As the summer comes to an end, so do the internships of many students who are headed back to school for the semester. There’s no doubt that an internship presents a great opportunity for learning. It’s the best way to obtain real-life, hands-on experience, beyond what is taught in the classroom.
And they continue to grow in popularity: According to a survey by the National Association of Colleges and Employers (NACE), 65% of bachelor’s degree graduates from the Class of 2015 had participated in an internship and/or co-op.
Before he takes off for his senior year at Ramapo College, I asked our intern Max to share five lessons that he learned during his time here at Balance Point. His responses were honest and insightful. I think they are useful for anyone in the workforce.
Having a well-planned schedule is essential.
At school you are handed a schedule with classes and a syllabus that outlines the entire class down to the specific time of day when things are due. Work is different, when you are given something to do, you must do it to the best of your ability and in a timely matter—but none of this is specified. That is why it is paramount that you have some form of a planner to have your day and week laid out. Scheduling conflicts are unprofessional, and easy to avoid if the necessary steps to eliminate them are taken. Nothing says you are not fit to run a business than double booking a meeting, or forgetting you even had one in the first place.
Communication is important.
Day to day conversations between associates might seem intimidating at first, however in the business world, these interactions should come second nature. They later become the foundation to build a solid network of trusted business relationships. You may not realize how important effective communication it is until you run into a situation where miscommunication leads to an undesired outcome. In my second week on the job, I was tasked with a simple research project. I thought I had the materials I needed to begin, but then realized half way into it that I had overlooked an important piece of information. As a result, I had to redo most of my efforts. But I did learn a valuable lesson.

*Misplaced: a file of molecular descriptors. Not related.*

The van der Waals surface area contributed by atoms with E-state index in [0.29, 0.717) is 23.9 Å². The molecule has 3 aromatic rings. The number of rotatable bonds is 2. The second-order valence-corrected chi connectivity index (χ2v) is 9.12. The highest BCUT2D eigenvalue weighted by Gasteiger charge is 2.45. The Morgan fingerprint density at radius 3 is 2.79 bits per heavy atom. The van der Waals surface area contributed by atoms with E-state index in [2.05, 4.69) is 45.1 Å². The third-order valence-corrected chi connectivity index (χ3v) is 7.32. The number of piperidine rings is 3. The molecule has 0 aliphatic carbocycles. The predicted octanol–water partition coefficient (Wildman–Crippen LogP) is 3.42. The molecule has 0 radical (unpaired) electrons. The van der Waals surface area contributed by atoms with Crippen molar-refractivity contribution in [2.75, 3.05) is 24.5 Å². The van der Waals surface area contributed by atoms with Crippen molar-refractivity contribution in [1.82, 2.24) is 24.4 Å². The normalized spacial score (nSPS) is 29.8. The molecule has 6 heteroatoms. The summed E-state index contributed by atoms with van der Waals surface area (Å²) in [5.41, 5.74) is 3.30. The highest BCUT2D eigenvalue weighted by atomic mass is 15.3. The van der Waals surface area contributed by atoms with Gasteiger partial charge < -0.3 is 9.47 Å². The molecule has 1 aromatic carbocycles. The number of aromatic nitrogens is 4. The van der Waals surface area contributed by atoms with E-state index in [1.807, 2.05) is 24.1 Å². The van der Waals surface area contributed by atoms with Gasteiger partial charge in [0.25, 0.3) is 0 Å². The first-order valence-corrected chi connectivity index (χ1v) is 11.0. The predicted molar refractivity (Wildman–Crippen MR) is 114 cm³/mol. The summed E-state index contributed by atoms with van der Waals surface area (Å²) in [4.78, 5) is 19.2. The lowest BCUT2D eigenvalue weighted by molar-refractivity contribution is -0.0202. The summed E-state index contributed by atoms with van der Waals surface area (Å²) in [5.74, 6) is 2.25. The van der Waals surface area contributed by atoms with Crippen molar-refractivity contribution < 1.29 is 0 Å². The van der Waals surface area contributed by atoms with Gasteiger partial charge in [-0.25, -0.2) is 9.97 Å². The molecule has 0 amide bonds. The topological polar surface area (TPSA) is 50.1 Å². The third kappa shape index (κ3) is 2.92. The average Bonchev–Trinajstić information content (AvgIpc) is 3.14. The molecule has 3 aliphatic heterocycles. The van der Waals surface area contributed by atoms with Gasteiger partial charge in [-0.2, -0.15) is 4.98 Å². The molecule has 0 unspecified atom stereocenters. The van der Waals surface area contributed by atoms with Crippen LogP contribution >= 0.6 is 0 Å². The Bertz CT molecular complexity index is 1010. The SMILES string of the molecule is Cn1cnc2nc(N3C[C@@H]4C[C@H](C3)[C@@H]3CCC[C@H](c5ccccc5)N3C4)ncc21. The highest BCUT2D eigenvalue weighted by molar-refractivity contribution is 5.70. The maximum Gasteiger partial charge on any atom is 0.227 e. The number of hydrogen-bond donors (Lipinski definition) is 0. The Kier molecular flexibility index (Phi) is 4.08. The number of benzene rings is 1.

When given a project or assignment, know the details.
As an intern you will be thrown around a lot into new and unfamiliar places. One day you could be making copies and balancing spreadsheets, and the next you could be out in the field closing on a deal. Regardless of the situation, it’s important that you know exactly what your role is and what you should be doing. It can seem intimidating to be in a new environment with people who have been doing their job for quite some time. But, all those people know you are an intern and the only way you will gain experience is by performing to your fullest potential. Asking relevant questions helps reaffirm things you might not be too sure on; this is something I wish I did when it came to the research project mentioned above. The old adage holds true here: “you should never be too afraid to ask.” Here are some tip to help you:
- When given an assignment, in your own words reiterate exactly what you will be doing.
- If there is something you are unsure of, ask about it. Or ask related questions.
- Plan your day out, and budget time to each project/activity you have to do for that day.
You’re going to learn a lot, it can’t hurt to write things down.
With the new internship comes a slew of useful information. There could be something yesterday that a co-worker told you that could be tremendously helpful when researching or even just writing new reports. Any job in any industry requires a certain amount of expertise that can only be attained though experience, this is where you as the intern are left in the dust. The best way to make up for lack of real world experience is to pay attention to detail, and try to remember all the new information that is being thrown at you. I have found it extremely useful to take notes whenever I am able.
Have a good time, after all it is a learning experience!
No internship is perfect, however with any facet of life, it is imperative to “get as much out of it” as you can. There will be days that are better than others, and you will have to do certain things that you do not like doing, but that is all part of the learning experience. At your internship you will meet great professional people that you will be able to network with. Also, do not hesitate to do things outside of the work day with your work peers. Some of the best memories I have made at my internship occurred outside the office, from going out into the field to company picnics; it is summer after all and what summer is complete without a proper BBQ.